Image Processing Reference
Planning Storage Capacity Around DVD Projects
Suppose you are planning to deliver a DVD product and want to assemble a collection of
assets into a disk image before burning it. DVD media comes in a variety of sizes. You
could choose to master to a single-sided, single-layer disk and store 4.7 GB on it. Dual-
layer disks hold approximately 9 GB. Double-sided disks are multiples of these capacities
according to how many layers there are in total.
You need to allow for the content to be processed and stored at each stage of the pro-
duction process. Creating a 4.7-GB disk requires much more space than that to retain all
the intermediate copies.
Burning the disk is going to be based on copying an image of it from your hard disk
to the writable media. Whether you create that image or the software that writes the disk
does it, you need the space reserved. It is a good idea to build the image yourself to run it
in preview mode for testing. Professional software like DVD Studio Pro maintains that
image as a project that you can modify and preview before committing to a burn.
Make sure to keep at least one backup copy so the changes can be reverted. You
won't have worked on the assets in place in the project, so there must be at least one
more equivalent DVD's worth of space for the assets in their raw form before they are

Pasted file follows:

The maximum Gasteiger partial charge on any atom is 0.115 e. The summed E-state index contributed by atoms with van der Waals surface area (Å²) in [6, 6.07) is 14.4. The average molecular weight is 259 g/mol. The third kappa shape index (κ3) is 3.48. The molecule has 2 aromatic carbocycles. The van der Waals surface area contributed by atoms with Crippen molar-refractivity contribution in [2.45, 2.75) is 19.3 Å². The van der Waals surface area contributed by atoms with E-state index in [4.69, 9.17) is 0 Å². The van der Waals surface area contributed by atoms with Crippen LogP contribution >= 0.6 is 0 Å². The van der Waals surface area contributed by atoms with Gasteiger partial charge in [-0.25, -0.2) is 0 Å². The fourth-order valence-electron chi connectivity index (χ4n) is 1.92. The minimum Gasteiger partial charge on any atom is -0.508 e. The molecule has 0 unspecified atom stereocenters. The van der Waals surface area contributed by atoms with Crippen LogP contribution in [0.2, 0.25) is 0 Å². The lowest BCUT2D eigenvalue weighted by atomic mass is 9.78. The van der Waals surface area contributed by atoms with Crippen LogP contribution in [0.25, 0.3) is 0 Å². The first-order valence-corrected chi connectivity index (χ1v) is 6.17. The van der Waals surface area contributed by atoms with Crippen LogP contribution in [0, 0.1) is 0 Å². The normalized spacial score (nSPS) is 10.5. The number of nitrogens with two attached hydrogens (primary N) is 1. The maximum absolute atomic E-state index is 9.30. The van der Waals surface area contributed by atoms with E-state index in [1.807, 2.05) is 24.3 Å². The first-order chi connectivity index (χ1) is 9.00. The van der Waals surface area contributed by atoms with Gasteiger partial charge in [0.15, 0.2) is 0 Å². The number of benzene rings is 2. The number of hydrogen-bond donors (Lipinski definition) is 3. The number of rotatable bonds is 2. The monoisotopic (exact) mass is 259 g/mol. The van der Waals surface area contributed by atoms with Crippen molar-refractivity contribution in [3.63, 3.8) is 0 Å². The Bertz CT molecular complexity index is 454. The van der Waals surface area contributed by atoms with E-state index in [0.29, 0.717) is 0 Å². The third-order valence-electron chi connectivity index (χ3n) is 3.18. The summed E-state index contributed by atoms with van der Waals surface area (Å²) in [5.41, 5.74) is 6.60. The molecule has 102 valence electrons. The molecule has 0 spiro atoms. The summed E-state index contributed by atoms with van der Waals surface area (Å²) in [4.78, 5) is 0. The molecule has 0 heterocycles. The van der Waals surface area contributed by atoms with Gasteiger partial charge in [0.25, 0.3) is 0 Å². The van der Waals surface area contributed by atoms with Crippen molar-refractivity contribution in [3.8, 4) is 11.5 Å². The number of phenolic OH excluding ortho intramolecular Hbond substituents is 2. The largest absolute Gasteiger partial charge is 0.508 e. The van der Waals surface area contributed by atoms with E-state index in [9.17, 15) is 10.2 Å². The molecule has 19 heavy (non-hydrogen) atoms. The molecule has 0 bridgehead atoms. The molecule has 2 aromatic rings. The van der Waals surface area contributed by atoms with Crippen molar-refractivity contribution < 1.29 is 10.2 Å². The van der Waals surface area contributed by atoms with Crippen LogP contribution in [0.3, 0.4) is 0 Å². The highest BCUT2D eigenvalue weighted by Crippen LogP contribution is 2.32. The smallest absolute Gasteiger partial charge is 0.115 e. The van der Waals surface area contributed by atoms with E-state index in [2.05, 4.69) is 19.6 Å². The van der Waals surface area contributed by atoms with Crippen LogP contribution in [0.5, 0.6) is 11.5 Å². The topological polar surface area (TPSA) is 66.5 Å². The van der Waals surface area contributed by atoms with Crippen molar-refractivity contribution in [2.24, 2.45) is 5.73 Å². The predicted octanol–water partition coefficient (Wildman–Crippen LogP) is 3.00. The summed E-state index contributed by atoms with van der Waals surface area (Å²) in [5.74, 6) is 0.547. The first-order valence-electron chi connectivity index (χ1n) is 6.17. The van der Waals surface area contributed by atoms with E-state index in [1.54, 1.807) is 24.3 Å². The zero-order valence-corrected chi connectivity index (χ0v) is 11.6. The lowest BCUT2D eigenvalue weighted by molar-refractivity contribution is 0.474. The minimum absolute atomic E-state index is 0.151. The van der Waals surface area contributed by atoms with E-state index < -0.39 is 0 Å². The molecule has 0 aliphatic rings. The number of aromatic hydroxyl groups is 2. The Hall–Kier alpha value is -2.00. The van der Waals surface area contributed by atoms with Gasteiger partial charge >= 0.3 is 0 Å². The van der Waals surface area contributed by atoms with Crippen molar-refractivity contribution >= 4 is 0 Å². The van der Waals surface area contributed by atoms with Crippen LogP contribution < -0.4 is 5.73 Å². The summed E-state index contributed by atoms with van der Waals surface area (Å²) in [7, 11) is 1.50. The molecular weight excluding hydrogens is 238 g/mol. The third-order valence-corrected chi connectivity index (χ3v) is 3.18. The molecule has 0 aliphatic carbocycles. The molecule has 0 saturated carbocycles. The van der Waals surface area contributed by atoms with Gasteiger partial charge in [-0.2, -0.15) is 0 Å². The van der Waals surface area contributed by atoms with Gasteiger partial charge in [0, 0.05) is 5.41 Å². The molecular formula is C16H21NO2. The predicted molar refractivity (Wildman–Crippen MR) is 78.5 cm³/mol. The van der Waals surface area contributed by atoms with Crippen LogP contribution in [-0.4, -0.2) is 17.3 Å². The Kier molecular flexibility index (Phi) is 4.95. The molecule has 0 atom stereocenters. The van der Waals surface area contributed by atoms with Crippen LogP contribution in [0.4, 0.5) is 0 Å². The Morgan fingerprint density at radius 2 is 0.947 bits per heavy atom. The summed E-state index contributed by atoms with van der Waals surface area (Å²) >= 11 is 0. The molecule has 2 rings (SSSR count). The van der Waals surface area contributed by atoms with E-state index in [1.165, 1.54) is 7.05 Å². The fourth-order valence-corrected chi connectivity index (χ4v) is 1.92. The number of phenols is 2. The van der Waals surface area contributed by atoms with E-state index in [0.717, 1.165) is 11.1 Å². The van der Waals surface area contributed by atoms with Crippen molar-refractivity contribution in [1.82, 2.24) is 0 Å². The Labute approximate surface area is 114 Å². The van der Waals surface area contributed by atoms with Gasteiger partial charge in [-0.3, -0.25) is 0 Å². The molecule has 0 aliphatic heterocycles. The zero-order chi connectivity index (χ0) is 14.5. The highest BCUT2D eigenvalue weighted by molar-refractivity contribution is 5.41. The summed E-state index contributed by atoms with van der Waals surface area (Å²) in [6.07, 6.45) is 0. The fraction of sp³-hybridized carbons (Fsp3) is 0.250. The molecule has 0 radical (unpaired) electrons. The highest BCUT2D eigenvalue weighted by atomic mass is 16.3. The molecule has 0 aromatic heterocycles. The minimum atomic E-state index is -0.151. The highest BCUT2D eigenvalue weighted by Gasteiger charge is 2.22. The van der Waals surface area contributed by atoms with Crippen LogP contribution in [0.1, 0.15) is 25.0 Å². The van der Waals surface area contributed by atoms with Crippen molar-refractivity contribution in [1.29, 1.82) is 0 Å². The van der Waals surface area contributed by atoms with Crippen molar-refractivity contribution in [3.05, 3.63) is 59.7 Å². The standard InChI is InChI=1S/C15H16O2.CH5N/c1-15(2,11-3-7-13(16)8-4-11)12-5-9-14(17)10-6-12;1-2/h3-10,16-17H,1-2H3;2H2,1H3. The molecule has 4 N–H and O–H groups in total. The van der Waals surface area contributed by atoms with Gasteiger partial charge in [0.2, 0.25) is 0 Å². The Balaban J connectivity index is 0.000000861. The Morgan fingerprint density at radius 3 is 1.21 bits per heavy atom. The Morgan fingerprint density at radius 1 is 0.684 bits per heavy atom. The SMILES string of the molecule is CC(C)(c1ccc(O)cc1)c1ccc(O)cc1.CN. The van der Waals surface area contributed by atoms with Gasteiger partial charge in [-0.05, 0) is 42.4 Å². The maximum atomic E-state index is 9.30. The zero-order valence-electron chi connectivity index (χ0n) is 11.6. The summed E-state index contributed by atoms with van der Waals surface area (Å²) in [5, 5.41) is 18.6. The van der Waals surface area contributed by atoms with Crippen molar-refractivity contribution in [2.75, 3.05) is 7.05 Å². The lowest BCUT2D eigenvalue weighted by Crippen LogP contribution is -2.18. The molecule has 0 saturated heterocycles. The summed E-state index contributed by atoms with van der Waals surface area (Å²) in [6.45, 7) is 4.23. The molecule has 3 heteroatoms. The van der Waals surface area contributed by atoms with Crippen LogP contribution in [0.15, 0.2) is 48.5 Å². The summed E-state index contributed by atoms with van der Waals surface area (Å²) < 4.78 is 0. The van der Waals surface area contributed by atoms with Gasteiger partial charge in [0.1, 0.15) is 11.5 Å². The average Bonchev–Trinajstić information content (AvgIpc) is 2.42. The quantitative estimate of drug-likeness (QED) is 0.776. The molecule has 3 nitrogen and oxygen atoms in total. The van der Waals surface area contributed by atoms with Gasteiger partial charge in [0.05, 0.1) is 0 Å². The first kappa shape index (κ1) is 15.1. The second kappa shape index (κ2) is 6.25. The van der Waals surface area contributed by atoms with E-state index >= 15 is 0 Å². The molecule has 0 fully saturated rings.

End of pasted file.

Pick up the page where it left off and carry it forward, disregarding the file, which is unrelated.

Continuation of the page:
assembled into the DVD project master image. Most of the content of a DVD will be
video. The 4.7 GB is compressed video. The uncompressed footage will occupy signifi-
cantly more space. Five minutes of MPEG-2 video at a quality equivalent to DVD con-
sumes about 150 MB. At DV quality, which is what you might use for editing, that same
footage occupies at least 1 GB. At broadcast-studio quality, it might consume 5 or 6 GB.
Multiply that up from 5 minutes to 2 hours and you have video files in the region of 100
to 150 GB in size. And that's just for one copy! Table 29-1 enumerates some capacities for
a variety of DVD-layer formats and assumes that the storage calculations are based on
professional studio-quality mastering. You may get away with less storage for editing
The uncompressed video component uses the bulk of the space. You should choose
an editor that will perform non-destructive edits on this using an EDL or reference
movie that retains all the source components intact. Even then there will be unused
footage in our editing project, which increases the storage requirements by perhaps
another 50%. By the time you have completed a 4.7-GB DVD, you can easily have used
250 GB of space.
Table 29-1 Project Sizes for Storage-Capacity Planning
Two sides (four layers)